And what about Mr Barron? Well, he confused Nancy’s male co-owner somewhat when he said that the Abbott government’s “inability to keep the superannuation guarantee levy at 9.25 per cent, rather than it rising to 9.5 per cent as legislated by the previous Labor government, might amount to a broken promise”. Barron’s position was that “ultimately it’s not delivering on a commitment that counts”.

    Really? According to John Barron’s apparent position, the Abbott government can be described as breaking a promise if it cannot deliver on a commitment because it is not able to get legislation passed in the Senate. Nuts – don’t you think?

    This led to a bizarre correspondence which is printed below. [Is this because today’s “Correspondence” section is already jammed full? – Ed].

    Gerard Henderson to John Barron – 29 July 2014


    Stunning performance on News Breakfast yesterday re the Promise Tracker.

    I have one query. In your discussion with Virginia Trioli, you described the Coalition’s failure to get its superannuation guarantee legislation through the Senate as a “broken promise”. How can it be that the government breaks a promise if it tries, but fails, to get legislation through the upper house?

    I would be interested in your views on this matter.

    Best wishes

    Gerard Henderson

    John Barron to Gerard Henderson – 29 July 2014

    Dear Gerard,

    Thanks for the feedback, very kind of you indeed.

    Your question should be submitted in writing to Sally Jackson, Media Manager ABC News and Current Affairs;

    Kind regards,


    Gerard Henderson to John Barron – 29 July 2014

    Dear John

    Can’t you answer a simple question? What’s Sally Jackson got to do with what you said on ABC TV yesterday? Is the ABC so bureaucratic these days?

    Lotsa love


    John Barron to Gerard Henderson – 29 July 2014

    Dear Gerard,

    It is ABC policy for media-related enquiries to go through the ABC media manager.

    Sincerest best wishes,


    Gerard Henderson to John Barron – 30 July 2014


    In view of the fact that many ABC presenters also appear on the ABC as commentators – it is ludicrous that a viewer/listener cannot ask an ABC presenter/commentator what he/she means. You are telling me that in order to ask you a simple question about a simple matter I have to submit myself to the vagaries of the ABC’s somewhat extensive bureaucracy.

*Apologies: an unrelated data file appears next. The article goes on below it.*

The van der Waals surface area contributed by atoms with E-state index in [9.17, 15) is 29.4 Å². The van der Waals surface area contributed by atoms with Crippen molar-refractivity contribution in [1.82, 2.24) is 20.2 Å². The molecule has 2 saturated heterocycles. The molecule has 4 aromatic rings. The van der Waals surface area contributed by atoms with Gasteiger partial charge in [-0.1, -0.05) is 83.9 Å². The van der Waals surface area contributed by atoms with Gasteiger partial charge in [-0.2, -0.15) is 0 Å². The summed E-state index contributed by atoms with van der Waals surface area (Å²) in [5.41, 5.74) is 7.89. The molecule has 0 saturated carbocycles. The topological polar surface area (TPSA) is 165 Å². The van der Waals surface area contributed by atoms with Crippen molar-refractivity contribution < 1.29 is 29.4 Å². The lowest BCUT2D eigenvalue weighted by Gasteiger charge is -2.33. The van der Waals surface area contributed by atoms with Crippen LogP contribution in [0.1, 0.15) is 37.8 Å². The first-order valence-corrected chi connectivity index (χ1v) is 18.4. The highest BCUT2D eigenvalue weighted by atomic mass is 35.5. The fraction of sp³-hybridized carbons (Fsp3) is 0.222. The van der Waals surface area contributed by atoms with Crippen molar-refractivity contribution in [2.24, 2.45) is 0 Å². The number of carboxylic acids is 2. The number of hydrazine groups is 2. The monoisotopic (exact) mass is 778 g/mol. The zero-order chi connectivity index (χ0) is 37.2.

As I understand it, your message to me is quite inconsistent with what Mark Scott said in an email to ABC staff around a year ago. As I recall, Nice Mr Scott said that ABC presenters and commentators should be less sensitive to criticism and more ready to answer to legitimate and polite queries from the taxpayers who pay their salaries.

    I will check on this. But I have no intention of writing to Sally Jackson who surely must have something better to do than respond on your behalf about your own views.

    Best wishes


    John Barron to Gerard Henderson – 30 July 2014

    Hi Gerard,

    As I said yesterday, my understanding is that requests from media should come via Sally.


    So how about that? ABC presenters – like John Barron, Fran (“I’m an activist”) Kelly and Jonathan Green – are encouraged to go on ABC programs and spout their opinions. However, if a viewer/listener asks an ABC presenter to explain his/her opinion – there must be written correspondence directed to the Media Manager of ABC News and Current Affairs.

    Can you bear it?


    Jenna Price has spent her professional career in journalism or the academy – currently she teaches journalism at the University of Technology, Sydney. Oh yes, Ms Price also writes a weekly column for the Canberra Times.

    Last Wednesday Jenna Price did what many a columnist does when he/she runs out of ideas. Namely write a note to the Prime Minister telling him/her what they SHOULD do.

    On 29 July 2014, Jenna Price told Tony Abbott to give up his focus of recovering the bodies of the victims of MH17 air disaster and get back to work. Her piece was headed: “The Prime Minister should get back to work”.

    Ms Price, who has never worked in government or in opposition or in the public service, does not seem to understand that taking a role in the wake of air disasters is work for a prime minister. She also referred to the Australian Federal Police involved in the recovery as “servants”. Then Price said that debt deficit is not a problem but energy and the “environment emergency” is a problem.

    Finally Jenna Price concluded her column by addressing the Prime Minister as follows:

    You’ve rescued the bodies and good on you. Now you have to save the rest of us. Or get out of our way.